- The Trade Weighted US Dollar Index has been growing since Q4 2011. Its growth increasing over the last nine months.
- The annual rise in CPI is below 2%, and the US economy remains relatively weak.
- The US Market is attracting foreign capital that is fleeing their local currency devaluation.
- There is no reason for the Fed to increase interest rates under these conditions.
- Interest rates will probably rise only once the dollar reverses its gains.
Now three months later the Fed has removed the word “patience” from their statements, fueling speculation that interest may rise sooner rather than later. However, the economic reality is that the dollar continues to strengthen, the annual growth of the Consumer Price Index is near zero percent, and growth in employment is slowing. We believe these all speak against an early interest rate hike.
Below we chart the Trade Weighted U.S. Dollar Index for the major currencies and the 3-Month Treasury Bill rate. In the last forty years one can identify eight periods of prolonged interest rate hikes. One also notes that seven of the eight periods occurred when the Dollar Index was stagnant or declining, the period 1983 to 85 being the exception.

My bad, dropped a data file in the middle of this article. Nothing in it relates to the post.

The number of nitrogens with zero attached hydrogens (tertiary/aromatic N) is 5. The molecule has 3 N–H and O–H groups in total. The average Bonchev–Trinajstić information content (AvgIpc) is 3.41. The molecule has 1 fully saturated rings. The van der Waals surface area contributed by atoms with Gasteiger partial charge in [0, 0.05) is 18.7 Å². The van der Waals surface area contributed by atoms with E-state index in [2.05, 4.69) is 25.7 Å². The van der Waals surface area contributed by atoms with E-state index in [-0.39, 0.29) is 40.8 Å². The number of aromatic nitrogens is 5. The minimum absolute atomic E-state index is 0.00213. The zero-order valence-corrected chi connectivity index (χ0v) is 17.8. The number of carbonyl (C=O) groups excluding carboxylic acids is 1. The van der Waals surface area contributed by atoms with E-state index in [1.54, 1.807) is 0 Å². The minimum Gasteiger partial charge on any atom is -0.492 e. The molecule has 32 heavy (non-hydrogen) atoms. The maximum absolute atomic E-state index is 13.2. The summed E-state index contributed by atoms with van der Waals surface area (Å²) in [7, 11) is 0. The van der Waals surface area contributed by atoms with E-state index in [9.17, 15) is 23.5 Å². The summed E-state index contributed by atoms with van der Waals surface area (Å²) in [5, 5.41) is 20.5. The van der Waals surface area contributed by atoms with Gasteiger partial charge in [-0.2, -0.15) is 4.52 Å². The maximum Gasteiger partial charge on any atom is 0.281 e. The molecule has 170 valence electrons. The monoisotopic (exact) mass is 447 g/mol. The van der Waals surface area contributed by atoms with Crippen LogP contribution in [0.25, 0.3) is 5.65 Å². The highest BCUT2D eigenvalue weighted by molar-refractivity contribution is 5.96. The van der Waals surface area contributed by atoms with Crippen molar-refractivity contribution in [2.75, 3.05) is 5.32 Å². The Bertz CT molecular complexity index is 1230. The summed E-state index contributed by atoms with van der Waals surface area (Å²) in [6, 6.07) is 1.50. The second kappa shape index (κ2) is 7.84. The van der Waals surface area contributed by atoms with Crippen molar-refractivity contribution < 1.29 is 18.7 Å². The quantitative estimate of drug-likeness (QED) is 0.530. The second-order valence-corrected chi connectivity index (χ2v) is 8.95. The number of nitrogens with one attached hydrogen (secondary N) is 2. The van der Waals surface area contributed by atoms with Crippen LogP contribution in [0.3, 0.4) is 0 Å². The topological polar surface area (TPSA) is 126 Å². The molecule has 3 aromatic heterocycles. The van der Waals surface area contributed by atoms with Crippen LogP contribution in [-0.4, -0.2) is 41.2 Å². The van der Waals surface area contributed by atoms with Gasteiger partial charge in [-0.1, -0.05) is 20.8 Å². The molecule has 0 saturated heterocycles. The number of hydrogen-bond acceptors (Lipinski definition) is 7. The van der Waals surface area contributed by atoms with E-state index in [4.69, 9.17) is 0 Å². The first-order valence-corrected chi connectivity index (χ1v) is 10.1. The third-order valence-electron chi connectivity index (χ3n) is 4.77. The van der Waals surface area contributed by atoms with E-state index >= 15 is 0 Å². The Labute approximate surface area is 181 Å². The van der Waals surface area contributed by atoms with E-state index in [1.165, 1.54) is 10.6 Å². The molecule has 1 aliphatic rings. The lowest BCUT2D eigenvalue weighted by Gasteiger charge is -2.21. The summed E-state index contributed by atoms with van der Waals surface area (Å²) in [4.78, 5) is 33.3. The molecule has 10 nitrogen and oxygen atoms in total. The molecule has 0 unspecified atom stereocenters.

The present cycle of weakening major world currencies relative to the US dollar started end of 2011, with a marked acceleration during the last nine months that is seemingly set to continue.
The US stock market measured in trade weighted US dollars, that is as a foreign investor would see it, has performed well and only recently passed its 2000 peak. Thus, the US dollar has become desirable to foreign investors who are fleeing their local currency and are looking for safer havens in US Treasuries and large-cap stocks. Therefore, foreign capital appears to be providing the liquidity fueling the current bull market in large-cap stocks and Treasuries.
So why would the Fed increase interest rates and slow the economy when the annual growth of the Consumer Price Index is below 2%, with the latest February figure near zero percent. According to Fed’s website “The Federal Open Market Committee (FOMC) judges that inflation at the rate of 2 percent ………… is most consistent over the longer run with the Federal Reserve’s mandate for price stability and maximum employment.”
Under the prevailing economic conditions it would only make sense to raise the interest rates to support the US dollar against rising foreign currencies. Once the Trade Weighted Dollar Index begins to flatten or fall, as was the case during 7 of the 8 prolonged periods of rising rates in the last forty years, then interest rates may increase.